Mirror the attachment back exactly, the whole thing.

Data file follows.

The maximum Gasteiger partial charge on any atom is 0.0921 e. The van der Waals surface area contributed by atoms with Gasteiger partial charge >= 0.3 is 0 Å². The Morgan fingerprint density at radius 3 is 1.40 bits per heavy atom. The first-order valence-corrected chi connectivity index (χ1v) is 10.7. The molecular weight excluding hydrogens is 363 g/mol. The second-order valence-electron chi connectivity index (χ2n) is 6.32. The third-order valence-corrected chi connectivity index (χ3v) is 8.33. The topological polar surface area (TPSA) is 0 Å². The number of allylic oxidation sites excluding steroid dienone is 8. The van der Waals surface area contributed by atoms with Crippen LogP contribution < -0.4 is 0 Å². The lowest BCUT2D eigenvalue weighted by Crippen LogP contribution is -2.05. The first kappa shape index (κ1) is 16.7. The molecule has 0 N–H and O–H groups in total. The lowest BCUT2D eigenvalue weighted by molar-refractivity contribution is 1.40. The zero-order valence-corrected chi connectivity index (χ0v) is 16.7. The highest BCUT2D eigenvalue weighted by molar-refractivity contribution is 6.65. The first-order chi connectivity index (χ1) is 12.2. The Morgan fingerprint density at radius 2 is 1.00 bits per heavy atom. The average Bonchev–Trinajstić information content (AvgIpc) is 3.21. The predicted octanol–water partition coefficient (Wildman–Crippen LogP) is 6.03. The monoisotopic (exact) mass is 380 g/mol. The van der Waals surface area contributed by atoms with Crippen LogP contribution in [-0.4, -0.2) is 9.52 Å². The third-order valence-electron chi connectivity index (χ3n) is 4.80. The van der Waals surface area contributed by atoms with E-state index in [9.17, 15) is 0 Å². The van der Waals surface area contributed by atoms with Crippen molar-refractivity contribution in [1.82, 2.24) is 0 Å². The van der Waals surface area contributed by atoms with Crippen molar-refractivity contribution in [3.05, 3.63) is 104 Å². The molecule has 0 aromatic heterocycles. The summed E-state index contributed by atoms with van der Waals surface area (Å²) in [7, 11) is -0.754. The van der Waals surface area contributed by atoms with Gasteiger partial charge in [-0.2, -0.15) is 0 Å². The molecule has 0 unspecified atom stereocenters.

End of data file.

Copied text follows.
The maximum Gasteiger partial charge on any atom is 0.0921 e. The van der Waals surface area contributed by atoms with Gasteiger partial charge >= 0.3 is 0 Å². The Morgan fingerprint density at radius 3 is 1.40 bits per heavy atom. The first-order valence-corrected chi connectivity index (χ1v) is 10.7. The molecular weight excluding hydrogens is 363 g/mol. The second-order valence-electron chi connectivity index (χ2n) is 6.32. The third-order valence-corrected chi connectivity index (χ3v) is 8.33. The topological polar surface area (TPSA) is 0 Å². The number of allylic oxidation sites excluding steroid dienone is 8. The van der Waals surface area contributed by atoms with Crippen LogP contribution < -0.4 is 0 Å². The lowest BCUT2D eigenvalue weighted by Crippen LogP contribution is -2.05. The first kappa shape index (κ1) is 16.7. The molecule has 0 N–H and O–H groups in total. The lowest BCUT2D eigenvalue weighted by molar-refractivity contribution is 1.40. The zero-order valence-corrected chi connectivity index (χ0v) is 16.7. The highest BCUT2D eigenvalue weighted by molar-refractivity contribution is 6.65. The first-order chi connectivity index (χ1) is 12.2. The Morgan fingerprint density at radius 2 is 1.00 bits per heavy atom. The average Bonchev–Trinajstić information content (AvgIpc) is 3.21. The predicted octanol–water partition coefficient (Wildman–Crippen LogP) is 6.03. The monoisotopic (exact) mass is 380 g/mol. The van der Waals surface area contributed by atoms with Crippen LogP contribution in [-0.4, -0.2) is 9.52 Å². The third-order valence-electron chi connectivity index (χ3n) is 4.80. The van der Waals surface area contributed by atoms with E-state index in [9.17, 15) is 0 Å². The van der Waals surface area contributed by atoms with Crippen molar-refractivity contribution in [1.82, 2.24) is 0 Å². The van der Waals surface area contributed by atoms with Crippen molar-refractivity contribution in [3.05, 3.63) is 104 Å². The molecule has 0 aromatic heterocycles. The summed E-state index contributed by atoms with van der Waals surface area (Å²) in [7, 11) is -0.754. The van der Waals surface area contributed by atoms with Gasteiger partial charge in [-0.2, -0.15) is 0 Å². The molecule has 0 unspecified atom stereocenters.